There’s a conservative politics implicit in TU ideology, which is quite comforting to those of us living in wealthy countries where few go truly hungry and where our use of non-renewable resources is out of all proportion to our numbers. This holds that there’s no viable alternative to existing economic and political arrangements, the challenge then being the essentially technical one of raising the rest of the world up to our level of resource use, while making it sustainable at the same time. But it seems to me that that challenge is most likely insurmountable. And in any case there are more satisfying alternatives.

As well as an implicit politics, there’s also an implicit psychology – the idea that people are more appropriately motivated by positive stories about how things will be better in the future if they do x than by negative stories about how things will be worse in the future if they don’t do y. I think this is true and, if I understand the work of social psychologists like Daniel Kahneman14 correctly, it’s pretty hard-wired into the human psyche. Still, Kahneman does imply that our predilection for triumph-against-the-odds narratives has been augmented in capitalist societies, and perhaps – following Rieff – more now than ever.

Both in personal life and in political life I think it’s good to have some optimism, a feeling that problems can be tackled and that things may turn out well. I also think it’s good to have some pessimism, a sober reckoning of the obstacles before us and the possibilities that things may not turn out as well as we’d like. Put the two together and you get the chance of realistic solutions. Either one on their own is less promising. So the ubiquitous notion that we just need optimism, positive stories, baffles me. It seems juvenile. As kids, we love to hear fairy stories and get scared by the awful and apparently inescapable fate the hero/ine faces at the hands of the baddies. But we know that there will be a satisfying redemption in which good will somehow miraculously prevail. Then we grow up and realise that in real life those redemptions don’t always occur. But when it comes to debating future sustainability and social justice, we seem to have entangled ourselves in a fairy tale narrative about optimism, the power of the individual and the redeeming character of science.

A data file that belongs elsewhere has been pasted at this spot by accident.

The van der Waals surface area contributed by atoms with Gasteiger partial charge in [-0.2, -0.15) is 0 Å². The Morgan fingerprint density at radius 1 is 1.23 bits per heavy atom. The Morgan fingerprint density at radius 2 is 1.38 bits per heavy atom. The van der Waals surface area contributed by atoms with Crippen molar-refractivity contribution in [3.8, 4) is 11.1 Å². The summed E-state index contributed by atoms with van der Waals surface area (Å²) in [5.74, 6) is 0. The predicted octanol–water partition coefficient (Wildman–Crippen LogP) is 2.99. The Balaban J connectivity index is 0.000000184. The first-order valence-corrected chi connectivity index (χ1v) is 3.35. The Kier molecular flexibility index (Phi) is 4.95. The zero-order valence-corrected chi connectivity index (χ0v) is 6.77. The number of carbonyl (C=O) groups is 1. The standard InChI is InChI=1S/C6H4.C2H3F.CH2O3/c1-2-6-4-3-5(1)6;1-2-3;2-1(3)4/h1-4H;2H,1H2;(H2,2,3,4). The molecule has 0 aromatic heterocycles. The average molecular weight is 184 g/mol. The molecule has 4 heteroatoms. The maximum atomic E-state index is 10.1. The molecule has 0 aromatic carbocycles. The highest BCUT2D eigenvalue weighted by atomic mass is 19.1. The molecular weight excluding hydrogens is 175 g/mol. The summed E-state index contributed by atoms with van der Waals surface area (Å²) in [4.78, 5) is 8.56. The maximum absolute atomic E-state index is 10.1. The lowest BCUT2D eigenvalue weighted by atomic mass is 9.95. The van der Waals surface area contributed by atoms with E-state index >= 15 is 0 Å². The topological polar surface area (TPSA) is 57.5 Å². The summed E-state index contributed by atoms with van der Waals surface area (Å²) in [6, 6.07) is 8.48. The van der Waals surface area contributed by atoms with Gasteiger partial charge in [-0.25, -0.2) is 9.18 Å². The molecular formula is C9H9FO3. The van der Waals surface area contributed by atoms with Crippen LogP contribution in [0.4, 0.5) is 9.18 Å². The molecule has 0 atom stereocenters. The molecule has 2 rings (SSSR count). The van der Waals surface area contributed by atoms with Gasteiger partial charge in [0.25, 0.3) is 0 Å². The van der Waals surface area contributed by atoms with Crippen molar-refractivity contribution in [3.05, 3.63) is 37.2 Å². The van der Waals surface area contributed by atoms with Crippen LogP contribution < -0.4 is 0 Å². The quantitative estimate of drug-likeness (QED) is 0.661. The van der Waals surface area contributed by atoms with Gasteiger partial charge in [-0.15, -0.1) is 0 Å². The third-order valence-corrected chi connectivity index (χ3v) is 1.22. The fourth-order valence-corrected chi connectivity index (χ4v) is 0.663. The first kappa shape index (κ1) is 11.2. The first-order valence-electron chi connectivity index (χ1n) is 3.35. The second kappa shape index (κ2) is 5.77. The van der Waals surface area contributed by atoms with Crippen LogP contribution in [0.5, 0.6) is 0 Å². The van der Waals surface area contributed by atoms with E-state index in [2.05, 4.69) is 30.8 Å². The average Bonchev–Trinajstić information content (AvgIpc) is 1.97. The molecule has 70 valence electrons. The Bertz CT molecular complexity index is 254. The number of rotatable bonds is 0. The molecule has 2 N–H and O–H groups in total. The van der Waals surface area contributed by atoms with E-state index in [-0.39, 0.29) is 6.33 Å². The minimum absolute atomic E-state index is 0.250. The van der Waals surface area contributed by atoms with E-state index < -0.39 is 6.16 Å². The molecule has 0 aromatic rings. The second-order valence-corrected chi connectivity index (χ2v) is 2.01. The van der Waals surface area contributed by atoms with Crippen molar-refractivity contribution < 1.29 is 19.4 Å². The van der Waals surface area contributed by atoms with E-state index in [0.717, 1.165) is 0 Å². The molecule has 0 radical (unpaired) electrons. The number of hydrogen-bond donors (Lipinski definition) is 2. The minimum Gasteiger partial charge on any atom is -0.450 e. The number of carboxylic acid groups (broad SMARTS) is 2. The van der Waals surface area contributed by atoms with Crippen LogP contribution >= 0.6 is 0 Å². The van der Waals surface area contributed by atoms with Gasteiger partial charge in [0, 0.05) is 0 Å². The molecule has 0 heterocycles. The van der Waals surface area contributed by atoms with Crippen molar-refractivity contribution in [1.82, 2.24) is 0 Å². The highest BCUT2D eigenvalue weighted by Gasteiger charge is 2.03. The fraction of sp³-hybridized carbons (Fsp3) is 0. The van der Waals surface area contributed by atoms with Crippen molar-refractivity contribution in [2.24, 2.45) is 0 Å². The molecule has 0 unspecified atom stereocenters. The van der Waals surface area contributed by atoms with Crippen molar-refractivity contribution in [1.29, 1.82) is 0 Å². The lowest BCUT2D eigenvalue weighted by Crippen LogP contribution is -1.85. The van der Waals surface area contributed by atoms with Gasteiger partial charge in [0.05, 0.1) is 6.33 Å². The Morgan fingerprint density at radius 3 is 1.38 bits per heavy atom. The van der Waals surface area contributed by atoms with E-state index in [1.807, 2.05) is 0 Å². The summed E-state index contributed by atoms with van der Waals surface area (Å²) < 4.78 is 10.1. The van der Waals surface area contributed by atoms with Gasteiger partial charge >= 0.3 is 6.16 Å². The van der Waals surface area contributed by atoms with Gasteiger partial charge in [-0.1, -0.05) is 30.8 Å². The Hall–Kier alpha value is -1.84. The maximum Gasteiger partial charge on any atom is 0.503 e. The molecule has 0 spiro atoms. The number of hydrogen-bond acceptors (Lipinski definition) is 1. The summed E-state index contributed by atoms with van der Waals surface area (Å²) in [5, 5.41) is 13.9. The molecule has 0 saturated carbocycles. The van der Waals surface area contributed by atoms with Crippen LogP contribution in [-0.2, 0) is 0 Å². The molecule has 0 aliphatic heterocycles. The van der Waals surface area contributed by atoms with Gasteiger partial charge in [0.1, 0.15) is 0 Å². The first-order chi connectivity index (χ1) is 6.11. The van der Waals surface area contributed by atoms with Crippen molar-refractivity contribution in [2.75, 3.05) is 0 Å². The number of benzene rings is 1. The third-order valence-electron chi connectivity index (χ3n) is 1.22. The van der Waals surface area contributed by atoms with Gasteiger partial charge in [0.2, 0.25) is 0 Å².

I can see plenty of reasons to take a pessimistic view that problems like war, hunger and climate change, independently and additively, will result in a lot of misery in the years to come. I can also see reasons to think optimistically that they can be overcome, or at least tolerably mitigated. But it seems to me that the most promising way of overcoming them is to ditch the techno-utopianism and business-as-usual economics currently dominating mainstream policy. And I’m not very optimistic that that will happen nearly soon enough. Still, life never was a fairy story, huh?

Postscript: though I’ve only just re-emerged from a break in blogging, I shall be silent again for a couple of weeks because…well, let’s just say I’m going on a spirit quest. A commenter at Resilience.org accused me of possessing a ‘deadened spirit’ and to tell the truth I am feeling a little stale, so I’m heading off for a week on a spirit-journey to see if I can catch me a live one…


  1. Rieff, D. 2016. The Reproach of Hunger: Food, Justice and Money in the 21st Century. London: Verso.
  1. Ibid. p.208.
  1. Ibid. pp.110-1.
  1. Ibid. p.215.
  1. Ibid. p.10.
  1. Ibid. p.34.
  1. Ibid. p.73.
  1. Ibid. p.29.
  1. Ibid. p.280.
  1. Raford, N. and Trabulsi, A. 2015. Warlords, Inc.: Black Markets, Broken States, and the rise of the Warlord Entrepreneur, Berkeley: North Atlantic Books.
  1. For example, Mark Lynas’s oft-quoted comment that Monsanto has done more than the entire organic movement to reduce insecticide use.
  1. Rieff op cit. p.229.
  1. Ibid. p.47.
  1. Kahneman, D. 2011. Thinking, Fast and Slow. London: Penguin.

12 thoughts on “Of boomers and doomers

  1. If the Resilience author accusing you of possessing a ‘deadened spirit’ should cause you to reflect and imagine another conversation with that most deadened of spirits, his devilishness – Nick; then I for one would find it a poke worth it’s ink. You’ve done well with that form before, and another episode might be due.
    And if by suggesting this I become the devil’s advocate, well… color me guilty.

    I wonder if rather than trying to paint up one futuristic view as ugly, unlikely, unacceptable, or impossible, there wouldn’t be more use in painting the merits of one’s favorite future in rationale and defensible manner. You have done this in many posts, and I wager you can muster several more. I don’t want to suggest one need cite ‘peak oil’ or societal collapse at the hands of neoliberal hegemony as whipping boys mentioned to justify a counterpoising view. Peasanthood as a lifestyle (or life way) will likely garner sharp rebuke for the rest of our lives. Better in my mind to set out the niceties, the warm and fuzzy aspects, and the cold realities before an expectant audience.

    Those tasty carrots… a significant reward for stewardship. And a somewhat democratic government which sponsors a health care system to backstop the accidental clipping of one’s foot with a scythe (which in ages past could end up being fatal). Modernity with a rustic respect for nature. Nature with some space for the niche constructing modern.

    I like very much the deconstruction you’ve made of A vs. B so as to offer a third or forth or other way forward. However I’m not so optimistic there will be a political way through unless more obvious pain and suffering is rained down upon us. My faith in large scale politics has been ‘Trumped’ of late. Indeed I wonder whether large scale politics isn’t also behind some of the spirited debate you Brits have on your hands regarding a potential Brexit.